That's Entertainment?

By Robert F. Bornstein, PhD and Mary A. Languirand, PhD

A recent news item generated much debate in nursing home circles in our area: The resident council of a skilled nursing facility here on Long Island included a male stripper on their entertainment roster in 2012. He did indeed come to the facility to perform (here's the link). One resident's family subsequently sued, noting that their loved one was "traumatized" by the experience of such lewdness up close and personal. The story broke last week.

As you might guess, talk radio had a ball with this item, roundly trouncing the litigious family as either money-hungry or in the grasp of extreme denial of their loved one's sexuality. To our surprise, many staff members who work in long-term care voiced the belief that any form of entertainment that any resident might find offensive has no place in a well-run facility. The residents had a more mixed assessment of the situation-their views ranged from "hey, why don't we have strippers here?" to strongly voiced preference for more Bingo games.

Federal law is clear about the civil rights of residents in skilled nursing facilities: Living in a nursing home does not preclude one's right to free association, free speech, or the pursuit of happiness as one sees fit. As long as the behaviors in question are legal, they are not only permissible, but the facility is actually charged with the responsibility of ensuring that they may be pursued by interested residents. The facility has the right to insist on certain standards of privacy/discretion, of course, but since residents are in their own homes, they may pursue whatever interests they please. The technicalities can get a little dicey when one has roommates and the setting offers sparse common areas, but motivated folks have been dealing with these sorts of social niceties for years (basically, the same strategy we used back in college-a sock or tie on the doorknob means privacy is needed). Bottom line: As long as nobody is forced to take part in activities they find offensive or hurtful, such activities are permissible.

Here's the thing that many critics don't get: Age and physical or functional limitations don't invariably change (or dampen) people's interests. Instead they often deepen them. Just because you're not Arnold Palmer doesn't preclude an interest in watching golf on TV, reading golf magazines, or talking about golf. Gourmet cooks don't lose their taste for exotic dishes and fine wines, although these are rarely featured on nursing home menus. Oddly, many families will gleefully sneak "forbidden" food and drink into facilities for their loved ones, but draw the line (or recoil in horror) at facilitating other interests (such as viewing online porn).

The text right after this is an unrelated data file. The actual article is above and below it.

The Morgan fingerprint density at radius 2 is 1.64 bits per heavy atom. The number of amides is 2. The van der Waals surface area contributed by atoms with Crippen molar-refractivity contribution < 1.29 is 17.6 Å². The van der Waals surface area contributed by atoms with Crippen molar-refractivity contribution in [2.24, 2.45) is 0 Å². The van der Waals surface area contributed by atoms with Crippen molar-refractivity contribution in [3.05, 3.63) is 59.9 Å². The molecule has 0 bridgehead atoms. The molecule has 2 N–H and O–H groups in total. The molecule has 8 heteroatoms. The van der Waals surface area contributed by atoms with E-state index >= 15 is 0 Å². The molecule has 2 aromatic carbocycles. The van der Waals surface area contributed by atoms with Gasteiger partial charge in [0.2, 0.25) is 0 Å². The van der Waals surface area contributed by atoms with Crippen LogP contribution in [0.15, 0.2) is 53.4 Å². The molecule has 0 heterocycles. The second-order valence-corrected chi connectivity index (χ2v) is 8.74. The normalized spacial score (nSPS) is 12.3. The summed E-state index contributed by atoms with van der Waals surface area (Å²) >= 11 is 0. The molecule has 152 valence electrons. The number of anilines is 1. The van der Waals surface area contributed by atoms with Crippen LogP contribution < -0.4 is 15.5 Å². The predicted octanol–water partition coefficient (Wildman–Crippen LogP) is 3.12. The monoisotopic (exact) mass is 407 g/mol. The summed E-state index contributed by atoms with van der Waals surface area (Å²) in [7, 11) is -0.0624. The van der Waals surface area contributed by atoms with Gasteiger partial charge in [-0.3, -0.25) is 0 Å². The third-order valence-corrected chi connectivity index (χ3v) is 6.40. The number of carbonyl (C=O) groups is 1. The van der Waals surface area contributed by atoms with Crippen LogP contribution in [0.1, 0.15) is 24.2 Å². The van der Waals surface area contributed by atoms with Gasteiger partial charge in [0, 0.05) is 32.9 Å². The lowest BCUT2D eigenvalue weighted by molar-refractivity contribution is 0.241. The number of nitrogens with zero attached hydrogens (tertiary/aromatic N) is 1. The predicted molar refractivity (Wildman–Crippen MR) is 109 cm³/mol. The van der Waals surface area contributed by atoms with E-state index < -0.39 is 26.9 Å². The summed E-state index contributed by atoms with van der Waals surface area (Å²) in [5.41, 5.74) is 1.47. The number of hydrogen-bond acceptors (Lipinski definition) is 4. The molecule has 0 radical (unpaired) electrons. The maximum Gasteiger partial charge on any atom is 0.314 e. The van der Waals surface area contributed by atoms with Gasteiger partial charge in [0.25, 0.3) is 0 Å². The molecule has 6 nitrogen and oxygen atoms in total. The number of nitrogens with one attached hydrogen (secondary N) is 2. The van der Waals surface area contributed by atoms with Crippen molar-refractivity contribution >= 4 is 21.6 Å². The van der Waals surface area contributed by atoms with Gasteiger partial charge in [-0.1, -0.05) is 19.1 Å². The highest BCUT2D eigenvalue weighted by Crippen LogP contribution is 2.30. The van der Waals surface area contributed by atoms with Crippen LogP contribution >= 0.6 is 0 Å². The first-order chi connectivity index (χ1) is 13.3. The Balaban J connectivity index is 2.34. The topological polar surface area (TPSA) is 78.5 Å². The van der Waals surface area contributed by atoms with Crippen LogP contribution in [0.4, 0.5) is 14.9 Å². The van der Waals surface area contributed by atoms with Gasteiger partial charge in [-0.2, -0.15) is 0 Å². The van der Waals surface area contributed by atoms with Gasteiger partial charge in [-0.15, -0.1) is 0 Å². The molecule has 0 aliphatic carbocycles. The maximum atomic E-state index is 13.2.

Personal attitudes aside, the sticky detail here isn't the food or the porn-it's the challenge of ensuring adequate privacy and protected space for the pursuits in question. Many places with dietary strictures (for example, those who follow kosher law) have rooms where "forbidden" foods may be brought, prepared, served, and eaten. Similarly, potentially offensive video or similar entertainment should be viewed in areas that can be secured. Warnings about 'explicit materials' may be posted to allow those who would be offended to go elsewhere. Those socks can still be placed on doorknobs-it's no big deal. The real issue here may be coming to terms with our preconceptions about age and what's "appropriate" for older adults.


Robert Bornstein and Mary Languirand are the authors of When Someone You Love Needs Nursing Home, Assisted Living, or In Home Care, which is available at, or may be purchased directly from HarperCollins Publishers.

Our latest book is entitled How to Age in Place: Planning for a Happy, Independent, and Financially Secure Retirement, published by Ten Speed Press, a division of Random House.